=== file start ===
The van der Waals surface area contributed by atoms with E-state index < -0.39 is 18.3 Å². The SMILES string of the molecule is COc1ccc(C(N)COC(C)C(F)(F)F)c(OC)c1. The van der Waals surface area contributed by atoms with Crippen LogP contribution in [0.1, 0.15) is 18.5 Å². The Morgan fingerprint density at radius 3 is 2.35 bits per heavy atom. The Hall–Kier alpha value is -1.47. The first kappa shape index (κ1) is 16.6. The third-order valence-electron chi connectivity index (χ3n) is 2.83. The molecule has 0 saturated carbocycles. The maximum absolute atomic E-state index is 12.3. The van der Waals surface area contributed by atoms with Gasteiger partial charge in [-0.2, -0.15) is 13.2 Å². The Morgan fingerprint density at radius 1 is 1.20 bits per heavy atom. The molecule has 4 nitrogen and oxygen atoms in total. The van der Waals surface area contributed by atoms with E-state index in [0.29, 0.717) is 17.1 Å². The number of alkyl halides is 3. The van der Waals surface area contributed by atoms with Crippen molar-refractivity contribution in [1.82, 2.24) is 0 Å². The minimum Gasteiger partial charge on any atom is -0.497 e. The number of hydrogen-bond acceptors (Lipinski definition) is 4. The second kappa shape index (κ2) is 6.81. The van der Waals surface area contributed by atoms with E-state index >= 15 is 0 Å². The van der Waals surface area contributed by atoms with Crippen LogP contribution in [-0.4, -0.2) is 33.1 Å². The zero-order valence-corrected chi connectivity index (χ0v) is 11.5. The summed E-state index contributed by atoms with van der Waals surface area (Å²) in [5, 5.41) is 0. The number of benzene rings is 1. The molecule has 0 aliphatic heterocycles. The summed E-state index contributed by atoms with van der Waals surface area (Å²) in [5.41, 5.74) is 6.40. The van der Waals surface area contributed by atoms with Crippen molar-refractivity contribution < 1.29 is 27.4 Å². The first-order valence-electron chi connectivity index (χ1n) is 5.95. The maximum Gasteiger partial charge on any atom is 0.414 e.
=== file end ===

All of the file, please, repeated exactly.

The van der Waals surface area contributed by atoms with E-state index < -0.39 is 18.3 Å². The SMILES string of the molecule is COc1ccc(C(N)COC(C)C(F)(F)F)c(OC)c1. The van der Waals surface area contributed by atoms with Crippen LogP contribution in [0.1, 0.15) is 18.5 Å². The Morgan fingerprint density at radius 3 is 2.35 bits per heavy atom. The Hall–Kier alpha value is -1.47. The first kappa shape index (κ1) is 16.6. The third-order valence-electron chi connectivity index (χ3n) is 2.83. The molecule has 0 saturated carbocycles. The maximum absolute atomic E-state index is 12.3. The van der Waals surface area contributed by atoms with Gasteiger partial charge in [-0.2, -0.15) is 13.2 Å². The Morgan fingerprint density at radius 1 is 1.20 bits per heavy atom. The molecule has 4 nitrogen and oxygen atoms in total. The van der Waals surface area contributed by atoms with E-state index in [0.29, 0.717) is 17.1 Å². The number of alkyl halides is 3. The van der Waals surface area contributed by atoms with Crippen molar-refractivity contribution in [1.82, 2.24) is 0 Å². The minimum Gasteiger partial charge on any atom is -0.497 e. The number of hydrogen-bond acceptors (Lipinski definition) is 4. The second kappa shape index (κ2) is 6.81. The van der Waals surface area contributed by atoms with E-state index >= 15 is 0 Å². The van der Waals surface area contributed by atoms with Crippen LogP contribution in [-0.4, -0.2) is 33.1 Å². The zero-order valence-corrected chi connectivity index (χ0v) is 11.5. The summed E-state index contributed by atoms with van der Waals surface area (Å²) in [5, 5.41) is 0. The number of benzene rings is 1. The molecule has 0 aliphatic heterocycles. The summed E-state index contributed by atoms with van der Waals surface area (Å²) in [5.41, 5.74) is 6.40. The van der Waals surface area contributed by atoms with Crippen molar-refractivity contribution < 1.29 is 27.4 Å². The first-order valence-electron chi connectivity index (χ1n) is 5.95. The maximum Gasteiger partial charge on any atom is 0.414 e.